Social Media Tips for Writers - Part 1: Getting Started

11:17 PM


So everyone and their mother is telling you to get an Author Platform.

UGH. That's hard. I don't wanna, you whine. 

I get it. Looking at the multitude of options available, it's a lot to process.

Website, Blog, Facebook, Twitter, Instagram, Youtube, Goodreads, Google+, Vine, Pinterest, LinkedIn, deviantART, Flickr, Foursquare...  Where does it end?!

Luckily, you don't have to be everywhere. In fact, you shouldn't. I've compiled thoughts on an author platform and social media presences from a variety of sources just for you. Don't feel special. 


Author Platform

The whole "If you write it, they will come." is BS. Sure, you absolutely need great writing to secure the readers, but if they don't know about it...
The biggest threat we face isn’t piracy, it’s obscurity.
What Cory Doctorow meant is that as artists, we are must put ourselves out there into a world packed with competitors. Sure it might feel slimy to Sell, but no one can have their world completely rocked to the core by your brilliant essay or novel if they don't know it exists.

Still thinking Ewwww. I hate sales pitches.? Well, don't Sell. Instead, create your author platform to engage an audience around your subject matter. Get the conversation going so that, when the time is right, you release your baby out into the welcoming arms of your network.

One of the top bloggers on platforms is Joanna Penn of The Creative Penn. As she succinctly puts it, 
The author platform is how you are currently reaching an audience of book-buying people, or how you plan to do so. It is your influence, your ability to sell to your market. 
It's not a Thing. I mean, it is, but it isn't. The platform is more or less the sum of all your book / writing related outreach. Website + Blog + Twitter + you get the idea.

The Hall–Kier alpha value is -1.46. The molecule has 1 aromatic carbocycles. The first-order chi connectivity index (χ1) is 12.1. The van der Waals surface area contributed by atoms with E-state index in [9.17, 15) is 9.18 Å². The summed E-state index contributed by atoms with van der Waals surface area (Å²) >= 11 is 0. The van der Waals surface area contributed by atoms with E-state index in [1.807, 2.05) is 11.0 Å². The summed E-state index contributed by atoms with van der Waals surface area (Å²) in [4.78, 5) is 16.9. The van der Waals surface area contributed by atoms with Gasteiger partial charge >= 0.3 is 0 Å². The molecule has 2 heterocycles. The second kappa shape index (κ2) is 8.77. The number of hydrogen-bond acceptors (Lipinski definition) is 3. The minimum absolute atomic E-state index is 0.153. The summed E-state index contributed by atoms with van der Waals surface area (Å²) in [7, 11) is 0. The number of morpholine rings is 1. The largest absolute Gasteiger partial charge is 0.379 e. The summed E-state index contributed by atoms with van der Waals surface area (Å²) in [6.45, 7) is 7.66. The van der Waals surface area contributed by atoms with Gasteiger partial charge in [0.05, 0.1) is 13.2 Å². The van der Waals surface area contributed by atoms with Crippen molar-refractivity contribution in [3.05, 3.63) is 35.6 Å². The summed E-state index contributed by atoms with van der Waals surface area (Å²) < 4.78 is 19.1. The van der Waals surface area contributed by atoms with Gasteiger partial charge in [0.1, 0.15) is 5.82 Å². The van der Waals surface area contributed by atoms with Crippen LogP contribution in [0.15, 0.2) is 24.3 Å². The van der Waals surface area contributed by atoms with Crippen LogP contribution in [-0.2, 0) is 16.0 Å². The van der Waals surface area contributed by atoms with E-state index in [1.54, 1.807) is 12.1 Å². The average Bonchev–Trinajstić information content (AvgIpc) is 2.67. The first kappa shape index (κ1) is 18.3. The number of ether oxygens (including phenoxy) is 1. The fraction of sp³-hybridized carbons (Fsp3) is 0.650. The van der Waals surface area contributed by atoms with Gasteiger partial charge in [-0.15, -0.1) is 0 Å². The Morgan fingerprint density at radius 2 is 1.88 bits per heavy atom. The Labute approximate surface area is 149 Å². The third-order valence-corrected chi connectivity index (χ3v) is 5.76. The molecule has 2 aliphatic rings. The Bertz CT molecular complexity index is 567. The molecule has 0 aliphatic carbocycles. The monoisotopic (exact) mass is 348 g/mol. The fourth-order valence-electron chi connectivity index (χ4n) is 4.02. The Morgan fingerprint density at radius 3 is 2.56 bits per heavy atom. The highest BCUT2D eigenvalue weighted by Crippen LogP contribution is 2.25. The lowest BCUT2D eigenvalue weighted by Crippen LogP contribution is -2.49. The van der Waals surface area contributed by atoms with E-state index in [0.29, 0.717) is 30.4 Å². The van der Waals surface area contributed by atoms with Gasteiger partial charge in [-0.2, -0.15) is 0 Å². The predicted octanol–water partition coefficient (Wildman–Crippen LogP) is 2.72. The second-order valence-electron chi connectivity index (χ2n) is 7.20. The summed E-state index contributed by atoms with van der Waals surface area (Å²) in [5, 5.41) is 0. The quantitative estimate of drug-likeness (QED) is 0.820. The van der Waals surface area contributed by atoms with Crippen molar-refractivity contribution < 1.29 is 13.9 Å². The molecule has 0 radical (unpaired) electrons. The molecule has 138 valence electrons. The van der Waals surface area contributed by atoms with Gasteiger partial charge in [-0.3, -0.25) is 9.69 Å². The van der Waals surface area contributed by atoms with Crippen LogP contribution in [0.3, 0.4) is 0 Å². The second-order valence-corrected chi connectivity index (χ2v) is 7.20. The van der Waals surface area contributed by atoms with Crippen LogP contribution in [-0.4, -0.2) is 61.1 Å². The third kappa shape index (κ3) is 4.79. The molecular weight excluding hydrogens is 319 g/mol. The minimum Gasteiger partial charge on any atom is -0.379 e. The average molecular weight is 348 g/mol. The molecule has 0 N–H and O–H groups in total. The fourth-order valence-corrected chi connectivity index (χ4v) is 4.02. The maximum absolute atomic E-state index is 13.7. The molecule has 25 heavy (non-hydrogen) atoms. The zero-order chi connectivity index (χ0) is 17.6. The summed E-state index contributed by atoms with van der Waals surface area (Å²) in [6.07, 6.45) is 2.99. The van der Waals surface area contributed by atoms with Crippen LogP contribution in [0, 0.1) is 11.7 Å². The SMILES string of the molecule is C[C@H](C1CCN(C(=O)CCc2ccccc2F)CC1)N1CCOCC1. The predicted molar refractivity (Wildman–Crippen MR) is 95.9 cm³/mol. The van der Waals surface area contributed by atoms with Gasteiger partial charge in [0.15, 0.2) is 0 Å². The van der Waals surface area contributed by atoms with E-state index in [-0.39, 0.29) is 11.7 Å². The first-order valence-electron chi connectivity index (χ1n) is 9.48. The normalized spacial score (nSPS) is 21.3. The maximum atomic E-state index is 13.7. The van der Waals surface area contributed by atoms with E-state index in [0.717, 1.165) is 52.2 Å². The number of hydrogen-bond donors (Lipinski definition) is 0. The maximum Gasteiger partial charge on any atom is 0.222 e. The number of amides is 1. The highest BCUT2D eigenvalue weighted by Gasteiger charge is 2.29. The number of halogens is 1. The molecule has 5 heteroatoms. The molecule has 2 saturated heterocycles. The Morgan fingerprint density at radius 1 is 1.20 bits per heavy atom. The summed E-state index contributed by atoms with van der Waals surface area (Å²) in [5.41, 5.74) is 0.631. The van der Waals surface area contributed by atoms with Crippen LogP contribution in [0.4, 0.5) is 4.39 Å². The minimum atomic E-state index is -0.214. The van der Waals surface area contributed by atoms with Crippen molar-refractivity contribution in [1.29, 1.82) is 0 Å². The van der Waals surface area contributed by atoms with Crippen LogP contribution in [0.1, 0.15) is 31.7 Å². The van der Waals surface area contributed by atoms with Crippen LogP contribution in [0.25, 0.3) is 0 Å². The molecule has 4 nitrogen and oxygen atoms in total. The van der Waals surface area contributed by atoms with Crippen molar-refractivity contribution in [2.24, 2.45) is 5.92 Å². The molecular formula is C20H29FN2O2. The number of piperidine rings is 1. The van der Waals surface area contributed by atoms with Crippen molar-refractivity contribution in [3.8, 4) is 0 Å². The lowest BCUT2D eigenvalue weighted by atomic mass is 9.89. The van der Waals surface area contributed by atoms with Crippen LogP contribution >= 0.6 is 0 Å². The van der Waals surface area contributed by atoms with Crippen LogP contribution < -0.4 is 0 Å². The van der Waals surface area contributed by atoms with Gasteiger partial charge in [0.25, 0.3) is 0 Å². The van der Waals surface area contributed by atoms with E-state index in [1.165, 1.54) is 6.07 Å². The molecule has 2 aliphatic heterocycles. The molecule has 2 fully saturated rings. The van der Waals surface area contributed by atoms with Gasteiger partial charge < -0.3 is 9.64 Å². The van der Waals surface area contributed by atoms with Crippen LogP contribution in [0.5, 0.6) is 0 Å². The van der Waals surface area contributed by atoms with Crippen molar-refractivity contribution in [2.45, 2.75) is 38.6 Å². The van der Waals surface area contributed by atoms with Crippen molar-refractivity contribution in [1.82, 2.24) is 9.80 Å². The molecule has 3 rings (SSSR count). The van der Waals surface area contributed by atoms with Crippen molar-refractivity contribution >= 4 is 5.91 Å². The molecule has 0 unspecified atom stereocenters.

However, putting yourself out there on every networking site available is not going to give you a fantasitic platform. Rather, you'll be spread too thin "...like butter scraped over too much bread.”* Instead, you should pick 1-2 to begin with and delve in.


Social Media

As Rusty Shelton of Shelton Interactive explained to me this past weekend at the San Francisco Writers Conference, your website is the Hub. This should connect everything and be the basis for your online presence. When it comes to your audience,

  • Relationship Building:  Blog & Twitter
  • Relationship Sustaining:  Facebook
Now that's not a hard and fast rule, but it is a good place to start. You need to be where your audience is, and those are some of the most popular places they hang out.

Facebook is great if you already have a following - especially a particularly engaged one. However, a Facebook page with 1,000 likes and 3 comments is not an active one. When your following is not active, your message doesn't go anywhere. 

In the beginning, focus on creating engagement and interaction through your blog and Twitter. You are building your network by reaching out directly to the people you want to connect with. Don't just post shit out into the wind. Shelton says,
Any tweet without @ somebody... is like walking into a cocktail party and just starting to talk.

Sounds pretty effective, right? raised eyebrow Well, that's the mistake I made in the beginning. I thought it was all about me sharing my thoughts. And that got me... zero engagement. I wasn't reaching out to people. You need to start conversations. What can you say to draw someone in? How do you it in real life? Do you just go stand in the middle of a room, start sharing your opinion to the room at large, and hope someone walks up interested? The answer is no. Seriously. No.

So this isn't going to be easy. You'll need to learn where to find your people and what works best to engage them. Once you get the ball rolling, it gets easier and more manageable.

Next time... Okay, I'm on. Now what the hell do I post?



* Bilbo Baggins, The Fellowship of the Ring by J.R.R.Tolkien

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